Fracture Toughness & Strength of Zirconia Blanks

Fracture Toughness & Strength of Zirconia Blanks

Since the start of digitalization, the quality-relevant criteria for the production and processing of zirconium oxide have been addressed and discussed in numerous publications. 

The understanding and knowledge of zirconium oxide & zirconia blanks have undergone an evolution in recent years—an evolution towards an aesthetically sophisticated dental prosthesis material (zirconia blanks) that is absolutely stable and safe for the end customer.

The understanding and knowledge of zirconium oxide with regard to the material behaviour and its processing and machining has undergone an evolution in recent years – an evolution towards an aesthetically highly sophisticated dental prosthesis material that is absolutely stable and safe for the end customer.

Dental Direkt GmbH already entered the discussion in 2008 and has published the first compendium with information about the production of the high-performance ceramic zirconium oxide under the above title (Fig.1).

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The last four years have seen the introduction of many new, innovative zirconia blank types and the proven 3Y TZP types (high-strength, stabilized with 3 mol% yttrium oxide). It is becoming increasingly difficult to maintain an overview of the composition and suitability for the indication. 

A clear typification and differentiation of the different qualities and material concepts are therefore currently difficult to achieve.

Especially the zirconium oxide ingots, whose translucency has been increased, have recently enjoyed growing popularity. In this context, the relationship between increasing translucency on the one hand, and decreasing strength on the other hand has been repeatedly discussed in technical articles and at congresses. 

Super high translucent 5Y TZP (with 5 mol% yttrium oxide approx. 50% tetragonal and 50% cubic crystals are stabilized) have been on the market since about 2014, and indications are limited to 3-units molar bridges in most cases due to reduced strength.

However, zirconium oxide has been developed several times – it is undergoing rapid development.

Not all zirconium blank is the same!

Materials of varying opacity allow the choice for aesthetic lighting management, as this monolithic work in zirconium dioxide shows. This enables attractive solutions for the patient even under different ambient conditions.
Picture: © Anton Sawizki

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Let us turn our attention to two relevant quality criteria for Zirconia blanks and blocks

1. Bending strength

The bending strength describes how much force is required to deform and ultimately break a test piece with a defined diameter. High values in this discipline are essential for multi-unit restorations.

For bridges larger than four elements, a value of 800 MPa must be achieved in a test according to the essential standard for dental ceramics (DIN EN ISO 6872). There can be no doubt that flexural strength is an important quality criterion for all dental ceramics. 

(sources: DentalDirekt Germany)

2. Fracture Toughness

Fracture toughness describes the resistance of a material to crack propagation. The higher the value of KIc, the better the prognosis for long-term clinical behavior. The ideal combination of flexural strength and fracture toughness is based on a zirconia blank material‘s ability to transform its crystalline phase when stress occurs in such a way that the progress of a crack is stopped and the crack itself has closed again.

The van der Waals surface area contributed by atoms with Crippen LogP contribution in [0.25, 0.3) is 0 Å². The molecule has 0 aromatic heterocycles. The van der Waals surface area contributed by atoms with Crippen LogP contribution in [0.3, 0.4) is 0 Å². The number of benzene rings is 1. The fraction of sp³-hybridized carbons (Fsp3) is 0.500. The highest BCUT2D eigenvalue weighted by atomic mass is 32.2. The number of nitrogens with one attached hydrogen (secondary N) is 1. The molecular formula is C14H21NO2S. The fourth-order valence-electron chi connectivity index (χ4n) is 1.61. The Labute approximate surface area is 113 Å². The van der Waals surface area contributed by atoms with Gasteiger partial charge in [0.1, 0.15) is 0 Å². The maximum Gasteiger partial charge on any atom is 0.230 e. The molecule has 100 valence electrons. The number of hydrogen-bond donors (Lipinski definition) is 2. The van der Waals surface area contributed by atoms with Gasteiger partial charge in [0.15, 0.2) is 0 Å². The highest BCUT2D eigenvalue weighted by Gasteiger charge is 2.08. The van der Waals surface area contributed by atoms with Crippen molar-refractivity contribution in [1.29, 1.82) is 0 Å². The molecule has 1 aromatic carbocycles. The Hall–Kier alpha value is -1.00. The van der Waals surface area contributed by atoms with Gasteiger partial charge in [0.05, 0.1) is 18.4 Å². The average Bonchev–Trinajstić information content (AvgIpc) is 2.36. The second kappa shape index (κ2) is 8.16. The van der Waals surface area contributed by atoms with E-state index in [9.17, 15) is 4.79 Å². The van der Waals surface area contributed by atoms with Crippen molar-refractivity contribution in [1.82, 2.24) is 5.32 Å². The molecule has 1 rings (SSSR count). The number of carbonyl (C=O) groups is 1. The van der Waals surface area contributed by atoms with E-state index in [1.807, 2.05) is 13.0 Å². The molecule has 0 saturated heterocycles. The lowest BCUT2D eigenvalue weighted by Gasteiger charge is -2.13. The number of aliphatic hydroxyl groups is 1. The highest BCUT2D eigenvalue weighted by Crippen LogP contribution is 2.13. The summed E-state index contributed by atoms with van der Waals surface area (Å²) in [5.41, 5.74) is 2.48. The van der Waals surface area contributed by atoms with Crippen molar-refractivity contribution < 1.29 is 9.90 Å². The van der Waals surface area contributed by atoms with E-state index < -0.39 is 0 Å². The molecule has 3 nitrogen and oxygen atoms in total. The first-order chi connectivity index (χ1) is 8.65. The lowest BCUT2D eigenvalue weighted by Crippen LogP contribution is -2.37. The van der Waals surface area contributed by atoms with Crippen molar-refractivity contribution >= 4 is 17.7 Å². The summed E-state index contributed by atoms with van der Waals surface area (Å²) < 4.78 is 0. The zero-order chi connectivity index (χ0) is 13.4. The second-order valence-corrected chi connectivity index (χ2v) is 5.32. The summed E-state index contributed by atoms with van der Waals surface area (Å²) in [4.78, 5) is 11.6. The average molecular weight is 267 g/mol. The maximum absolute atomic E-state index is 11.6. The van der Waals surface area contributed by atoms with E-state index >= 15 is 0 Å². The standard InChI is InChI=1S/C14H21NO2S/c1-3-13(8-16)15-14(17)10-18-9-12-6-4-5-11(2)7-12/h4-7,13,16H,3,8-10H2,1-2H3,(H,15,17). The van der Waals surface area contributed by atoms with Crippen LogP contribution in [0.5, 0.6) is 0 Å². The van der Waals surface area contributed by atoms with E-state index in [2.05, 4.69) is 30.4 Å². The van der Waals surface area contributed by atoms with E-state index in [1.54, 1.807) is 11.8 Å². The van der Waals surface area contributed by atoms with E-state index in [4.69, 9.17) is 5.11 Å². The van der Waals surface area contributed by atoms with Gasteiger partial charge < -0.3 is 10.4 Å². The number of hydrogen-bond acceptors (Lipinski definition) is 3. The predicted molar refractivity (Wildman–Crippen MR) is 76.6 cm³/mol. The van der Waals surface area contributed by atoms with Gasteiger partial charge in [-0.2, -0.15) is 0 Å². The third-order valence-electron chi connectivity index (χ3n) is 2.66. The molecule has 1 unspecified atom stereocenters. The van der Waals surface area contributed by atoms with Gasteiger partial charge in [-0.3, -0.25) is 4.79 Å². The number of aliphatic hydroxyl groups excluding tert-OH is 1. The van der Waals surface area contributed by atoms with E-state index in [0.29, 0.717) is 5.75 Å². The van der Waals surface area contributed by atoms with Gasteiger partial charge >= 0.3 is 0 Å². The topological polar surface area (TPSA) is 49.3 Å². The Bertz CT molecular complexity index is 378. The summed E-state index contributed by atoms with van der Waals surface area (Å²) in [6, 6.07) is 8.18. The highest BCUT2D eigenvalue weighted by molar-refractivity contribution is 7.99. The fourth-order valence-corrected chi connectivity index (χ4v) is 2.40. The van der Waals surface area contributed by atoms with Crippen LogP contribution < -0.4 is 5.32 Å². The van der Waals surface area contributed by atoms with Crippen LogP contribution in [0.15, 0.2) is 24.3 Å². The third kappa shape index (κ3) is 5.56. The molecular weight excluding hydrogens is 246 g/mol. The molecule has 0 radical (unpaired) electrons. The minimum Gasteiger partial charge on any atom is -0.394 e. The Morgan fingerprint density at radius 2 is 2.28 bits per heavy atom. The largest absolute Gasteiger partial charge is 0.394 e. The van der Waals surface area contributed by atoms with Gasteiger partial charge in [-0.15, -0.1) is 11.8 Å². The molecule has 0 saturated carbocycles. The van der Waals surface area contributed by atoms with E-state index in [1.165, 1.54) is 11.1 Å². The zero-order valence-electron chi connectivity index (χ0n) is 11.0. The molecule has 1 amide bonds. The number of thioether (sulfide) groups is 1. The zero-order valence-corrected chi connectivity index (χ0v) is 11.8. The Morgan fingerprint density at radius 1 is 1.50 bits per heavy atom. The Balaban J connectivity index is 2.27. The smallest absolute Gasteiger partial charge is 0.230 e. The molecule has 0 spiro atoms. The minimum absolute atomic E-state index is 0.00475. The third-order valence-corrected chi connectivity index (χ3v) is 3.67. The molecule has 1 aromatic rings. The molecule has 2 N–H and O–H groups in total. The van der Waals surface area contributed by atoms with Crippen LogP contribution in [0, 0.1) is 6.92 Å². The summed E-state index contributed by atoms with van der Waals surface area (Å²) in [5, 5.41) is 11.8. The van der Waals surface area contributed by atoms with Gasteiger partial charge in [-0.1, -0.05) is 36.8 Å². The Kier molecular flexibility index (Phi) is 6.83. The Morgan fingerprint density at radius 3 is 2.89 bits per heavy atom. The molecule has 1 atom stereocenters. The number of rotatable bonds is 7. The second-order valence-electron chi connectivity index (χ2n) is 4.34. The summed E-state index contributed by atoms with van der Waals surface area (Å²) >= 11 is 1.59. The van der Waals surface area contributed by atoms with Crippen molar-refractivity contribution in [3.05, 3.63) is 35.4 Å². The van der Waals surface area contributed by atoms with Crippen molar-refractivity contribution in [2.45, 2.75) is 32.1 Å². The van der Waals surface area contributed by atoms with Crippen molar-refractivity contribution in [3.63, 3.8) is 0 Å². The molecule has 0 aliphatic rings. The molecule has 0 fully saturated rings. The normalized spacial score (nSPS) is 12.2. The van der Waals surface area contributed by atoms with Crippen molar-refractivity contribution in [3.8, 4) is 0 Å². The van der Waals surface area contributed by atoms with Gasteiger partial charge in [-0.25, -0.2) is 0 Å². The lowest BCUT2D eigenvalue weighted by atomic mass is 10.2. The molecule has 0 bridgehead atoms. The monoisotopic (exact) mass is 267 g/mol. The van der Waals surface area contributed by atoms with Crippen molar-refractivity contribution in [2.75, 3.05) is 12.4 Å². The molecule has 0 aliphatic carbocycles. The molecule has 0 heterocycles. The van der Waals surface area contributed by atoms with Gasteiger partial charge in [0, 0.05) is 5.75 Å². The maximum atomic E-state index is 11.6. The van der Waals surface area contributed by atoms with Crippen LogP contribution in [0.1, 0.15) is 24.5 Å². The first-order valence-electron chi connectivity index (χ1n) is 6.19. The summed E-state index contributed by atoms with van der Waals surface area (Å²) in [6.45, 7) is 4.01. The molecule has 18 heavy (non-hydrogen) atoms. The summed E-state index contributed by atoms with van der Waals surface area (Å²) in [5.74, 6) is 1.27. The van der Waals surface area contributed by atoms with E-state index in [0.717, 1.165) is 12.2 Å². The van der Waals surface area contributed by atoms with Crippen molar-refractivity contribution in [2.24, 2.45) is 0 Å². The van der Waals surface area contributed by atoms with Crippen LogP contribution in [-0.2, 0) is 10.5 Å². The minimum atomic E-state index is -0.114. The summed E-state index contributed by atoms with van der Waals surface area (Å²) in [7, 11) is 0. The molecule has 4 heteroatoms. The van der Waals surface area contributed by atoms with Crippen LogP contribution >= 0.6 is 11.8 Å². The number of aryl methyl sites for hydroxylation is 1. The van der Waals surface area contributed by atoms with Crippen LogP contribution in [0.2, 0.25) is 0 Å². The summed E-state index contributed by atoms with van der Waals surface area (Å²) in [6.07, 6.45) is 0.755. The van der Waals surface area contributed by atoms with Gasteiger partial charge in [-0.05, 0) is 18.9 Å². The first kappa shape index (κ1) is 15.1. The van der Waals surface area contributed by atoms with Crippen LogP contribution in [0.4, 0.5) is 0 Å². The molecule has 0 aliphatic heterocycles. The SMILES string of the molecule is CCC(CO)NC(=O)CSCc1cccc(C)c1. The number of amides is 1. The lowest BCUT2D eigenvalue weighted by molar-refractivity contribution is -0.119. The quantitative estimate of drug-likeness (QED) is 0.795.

This physical-mechanical property is reminiscent of the self-healing abilities on the organic level.

One might be led to believe that the inorganic dental material zirconium oxide has copied from its “organic neighbours” by virtue of its self-healing ability. For example, a similar self-healing ability has been observed in bones as well as in some types of Swiss cheese. 

This analogy shows that more attention should be paid to fracture toughness as a relevant quality criterion. The KIc – value provides information on how robust a material is, such as during processing in the laboratory or during insertion by the practitioner.

The classic high-strength 3Y TZP zirconium oxide grades generally have fracture toughness greater than 5 MPa√m, an essential factor for their clinical success. However, as with the flexural strength tests, there are different test methods for fracture toughness in DIN EN ISO 6872.

The phase transition enhancement property of a material is also relevant for the aging behavior of a ceramic. The super high translucent 5Y TZP has a lower initial KIc, which is recommended for 3-unit molar bridges with at least >3 MPa√m. This material’s crystalline structure thus offers little potential for phase transformation, which may have led to stronger aging effects in earlier research.


How to choose best zirconia crown

In choosing a zirconia blank, it is important to consider both flexural strength and fracture toughness.

The DD cube ONE® ML zirconia blank (4Y TZP) has a hybrid crystal structure of about 30% cubic and 70% tetragonal crystals. The KIc is available at ≈10 MPa√m SEVNB, and aluminum oxide (Al2O3) was added in a balanced concentration to positively influence the aging behavior. 

Large cubic crystals carry out their role as the most effective means of increasing translucency so that they can be seen from all sides without having to rely on straight edges. 

Adding Al2O3 provides an even higher fracture toughness in the incisal area of multilayer zirconia blanks variants, which provides the best possible security even in case of corrections to the occlusal surfaces.

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Fracture Toughness & Strength of Zirconia Blanks
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